Google Will Let You Turn Your Android Phone Into a Security Key

We all know how important data security in the tech space today, protecting your personal data is very important so it doesn’t fall into the wrong hands. In an effort to protect users data from unauthorized users, the tech giant Google has expanded its two-factor authentication security for Android smartphones, to add extra security to your device while coffering an easier authenticate for your account logins.

Read also: How To Overcome Cloud Security Challenges

The tech giant announced this development in a blog post that you Android phone can now be used as a physical security key when logging into another device.

How to turn your Android device in a physical security key

 Turn Your Android Phone Into a Security Key

For you to enable this security feature on your device, your Android smartphone must be running Android 7.0 or above paired with either a ChromeOS, macOS X, or a Windows 10 computer via bluetooth. Your device should also be running the latest Chrome browser to initiate this.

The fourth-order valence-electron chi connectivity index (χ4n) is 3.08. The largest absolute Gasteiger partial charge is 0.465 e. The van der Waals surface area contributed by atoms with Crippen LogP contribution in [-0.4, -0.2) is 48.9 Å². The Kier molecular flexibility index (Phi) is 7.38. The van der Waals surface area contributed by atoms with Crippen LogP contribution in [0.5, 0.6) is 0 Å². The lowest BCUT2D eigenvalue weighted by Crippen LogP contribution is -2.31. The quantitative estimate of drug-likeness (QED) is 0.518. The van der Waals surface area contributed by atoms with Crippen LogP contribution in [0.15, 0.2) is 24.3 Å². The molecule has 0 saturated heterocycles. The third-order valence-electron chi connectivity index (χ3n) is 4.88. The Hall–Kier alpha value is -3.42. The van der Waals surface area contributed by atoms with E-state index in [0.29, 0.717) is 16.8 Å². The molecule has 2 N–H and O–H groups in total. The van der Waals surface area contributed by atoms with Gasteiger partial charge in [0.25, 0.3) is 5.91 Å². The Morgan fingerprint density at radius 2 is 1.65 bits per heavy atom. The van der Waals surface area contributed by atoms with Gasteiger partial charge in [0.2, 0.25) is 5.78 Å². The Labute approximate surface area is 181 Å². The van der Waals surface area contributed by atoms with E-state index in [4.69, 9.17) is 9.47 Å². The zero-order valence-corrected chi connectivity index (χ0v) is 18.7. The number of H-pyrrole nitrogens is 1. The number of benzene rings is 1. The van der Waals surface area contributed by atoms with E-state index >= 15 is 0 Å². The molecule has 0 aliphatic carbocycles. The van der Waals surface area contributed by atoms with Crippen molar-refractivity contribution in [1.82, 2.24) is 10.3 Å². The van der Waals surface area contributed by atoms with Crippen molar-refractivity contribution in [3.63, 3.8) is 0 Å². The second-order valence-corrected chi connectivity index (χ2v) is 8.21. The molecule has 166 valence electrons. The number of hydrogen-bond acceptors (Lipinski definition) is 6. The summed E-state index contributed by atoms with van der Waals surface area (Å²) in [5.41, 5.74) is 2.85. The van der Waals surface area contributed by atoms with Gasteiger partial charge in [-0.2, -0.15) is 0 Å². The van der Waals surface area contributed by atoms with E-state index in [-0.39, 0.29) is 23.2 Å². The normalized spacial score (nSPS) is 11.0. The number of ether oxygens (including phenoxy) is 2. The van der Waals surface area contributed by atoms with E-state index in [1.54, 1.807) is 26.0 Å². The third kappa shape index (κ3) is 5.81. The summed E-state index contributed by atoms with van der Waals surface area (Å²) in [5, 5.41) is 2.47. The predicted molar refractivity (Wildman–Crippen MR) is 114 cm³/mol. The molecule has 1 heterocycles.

Here is How to do It

  1. Establish a connection between you phone and PC/MacOS/Chrome OS
  2. Sign in to your Google Account to your Android phone.
  3. You should already have 2-step verification enabled for your account, if you haven’t then activate it in your settings.
  4. Now, on your computer, visit the 2SV settings ( and click “Add security key”.
  5. Choose your Android phone from the list of available devices—and you’re done!

Once the setup is completed, users can now authenticate login attempts by holding down the volume down button on their smartphone when prompted. Should in cade you loose your primary device, Google has added an option to add additional devices.

The feature will be rolling out for everyone in few days in a beta version and will be update to final stage as time goes.

If you’re not already using the Google 2FA security for your gmail account, you probably should start using it and protect yourself unauthorized access to your accounts.

Read also: Research: You’ve been killing your smartphones battery all along

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